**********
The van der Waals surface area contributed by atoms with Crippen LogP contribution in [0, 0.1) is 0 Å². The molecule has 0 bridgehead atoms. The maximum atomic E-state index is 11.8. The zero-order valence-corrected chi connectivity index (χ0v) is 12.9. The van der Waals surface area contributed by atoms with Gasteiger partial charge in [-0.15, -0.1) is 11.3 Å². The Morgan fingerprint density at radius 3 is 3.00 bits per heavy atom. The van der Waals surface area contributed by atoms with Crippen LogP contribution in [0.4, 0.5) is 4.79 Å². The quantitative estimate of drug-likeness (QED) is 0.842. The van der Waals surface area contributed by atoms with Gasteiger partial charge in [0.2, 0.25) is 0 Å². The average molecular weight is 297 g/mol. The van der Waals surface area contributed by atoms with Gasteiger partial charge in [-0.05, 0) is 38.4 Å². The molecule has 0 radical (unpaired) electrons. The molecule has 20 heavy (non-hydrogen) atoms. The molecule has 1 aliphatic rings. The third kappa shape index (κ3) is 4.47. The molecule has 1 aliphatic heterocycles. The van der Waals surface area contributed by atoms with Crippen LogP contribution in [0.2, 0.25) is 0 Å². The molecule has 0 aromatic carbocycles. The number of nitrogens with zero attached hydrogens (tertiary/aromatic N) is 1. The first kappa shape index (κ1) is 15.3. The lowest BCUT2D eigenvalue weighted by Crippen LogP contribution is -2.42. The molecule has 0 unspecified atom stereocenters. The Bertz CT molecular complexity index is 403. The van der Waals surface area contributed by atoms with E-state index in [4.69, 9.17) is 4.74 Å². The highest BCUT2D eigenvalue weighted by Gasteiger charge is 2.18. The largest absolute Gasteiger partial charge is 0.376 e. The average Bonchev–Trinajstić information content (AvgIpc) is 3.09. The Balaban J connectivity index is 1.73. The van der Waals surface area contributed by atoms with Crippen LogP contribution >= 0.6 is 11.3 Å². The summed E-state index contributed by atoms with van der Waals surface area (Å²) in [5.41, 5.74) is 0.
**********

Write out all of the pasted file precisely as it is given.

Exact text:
The van der Waals surface area contributed by atoms with Crippen LogP contribution in [0, 0.1) is 0 Å². The molecule has 0 bridgehead atoms. The maximum atomic E-state index is 11.8. The zero-order valence-corrected chi connectivity index (χ0v) is 12.9. The van der Waals surface area contributed by atoms with Gasteiger partial charge in [-0.15, -0.1) is 11.3 Å². The Morgan fingerprint density at radius 3 is 3.00 bits per heavy atom. The van der Waals surface area contributed by atoms with Crippen LogP contribution in [0.4, 0.5) is 4.79 Å². The quantitative estimate of drug-likeness (QED) is 0.842. The van der Waals surface area contributed by atoms with Gasteiger partial charge in [0.2, 0.25) is 0 Å². The average molecular weight is 297 g/mol. The van der Waals surface area contributed by atoms with Gasteiger partial charge in [-0.05, 0) is 38.4 Å². The molecule has 0 radical (unpaired) electrons. The molecule has 20 heavy (non-hydrogen) atoms. The molecule has 1 aliphatic rings. The third kappa shape index (κ3) is 4.47. The molecule has 1 aliphatic heterocycles. The van der Waals surface area contributed by atoms with Crippen LogP contribution in [0.2, 0.25) is 0 Å². The molecule has 0 aromatic carbocycles. The number of nitrogens with zero attached hydrogens (tertiary/aromatic N) is 1. The first kappa shape index (κ1) is 15.3. The lowest BCUT2D eigenvalue weighted by Crippen LogP contribution is -2.42. The molecule has 0 unspecified atom stereocenters. The Bertz CT molecular complexity index is 403. The van der Waals surface area contributed by atoms with E-state index in [4.69, 9.17) is 4.74 Å². The highest BCUT2D eigenvalue weighted by Gasteiger charge is 2.18. The largest absolute Gasteiger partial charge is 0.376 e. The average Bonchev–Trinajstić information content (AvgIpc) is 3.09. The Balaban J connectivity index is 1.73. The van der Waals surface area contributed by atoms with Crippen LogP contribution >= 0.6 is 11.3 Å². The summed E-state index contributed by atoms with van der Waals surface area (Å²) in [5.41, 5.74) is 0.